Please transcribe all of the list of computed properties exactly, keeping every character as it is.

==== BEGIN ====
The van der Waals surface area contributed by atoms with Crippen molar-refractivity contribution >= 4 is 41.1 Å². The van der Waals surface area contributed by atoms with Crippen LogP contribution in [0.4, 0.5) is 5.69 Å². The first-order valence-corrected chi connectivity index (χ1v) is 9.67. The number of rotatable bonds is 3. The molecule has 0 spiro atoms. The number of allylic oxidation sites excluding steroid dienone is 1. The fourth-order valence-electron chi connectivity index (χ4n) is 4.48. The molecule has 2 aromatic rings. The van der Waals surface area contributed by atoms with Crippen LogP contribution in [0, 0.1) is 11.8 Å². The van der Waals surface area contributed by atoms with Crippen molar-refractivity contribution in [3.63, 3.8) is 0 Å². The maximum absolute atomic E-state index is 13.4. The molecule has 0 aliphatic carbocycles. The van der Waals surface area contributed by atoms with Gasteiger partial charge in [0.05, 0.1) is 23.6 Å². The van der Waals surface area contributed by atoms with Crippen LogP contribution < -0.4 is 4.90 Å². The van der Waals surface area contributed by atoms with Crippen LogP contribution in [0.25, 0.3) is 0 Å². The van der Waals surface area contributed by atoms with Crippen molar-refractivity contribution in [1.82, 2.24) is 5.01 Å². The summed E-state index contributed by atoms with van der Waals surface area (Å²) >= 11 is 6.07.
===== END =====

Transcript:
The van der Waals surface area contributed by atoms with Crippen molar-refractivity contribution >= 4 is 41.1 Å². The van der Waals surface area contributed by atoms with Crippen LogP contribution in [0.4, 0.5) is 5.69 Å². The first-order valence-corrected chi connectivity index (χ1v) is 9.67. The number of rotatable bonds is 3. The molecule has 0 spiro atoms. The number of allylic oxidation sites excluding steroid dienone is 1. The fourth-order valence-electron chi connectivity index (χ4n) is 4.48. The molecule has 2 aromatic rings. The van der Waals surface area contributed by atoms with Crippen LogP contribution in [0, 0.1) is 11.8 Å². The van der Waals surface area contributed by atoms with Crippen molar-refractivity contribution in [3.63, 3.8) is 0 Å². The maximum absolute atomic E-state index is 13.4. The molecule has 0 aliphatic carbocycles. The van der Waals surface area contributed by atoms with Gasteiger partial charge in [0.05, 0.1) is 23.6 Å². The van der Waals surface area contributed by atoms with Crippen LogP contribution < -0.4 is 4.90 Å². The van der Waals surface area contributed by atoms with Crippen LogP contribution in [0.25, 0.3) is 0 Å². The van der Waals surface area contributed by atoms with Crippen molar-refractivity contribution in [1.82, 2.24) is 5.01 Å². The summed E-state index contributed by atoms with van der Waals surface area (Å²) >= 11 is 6.07.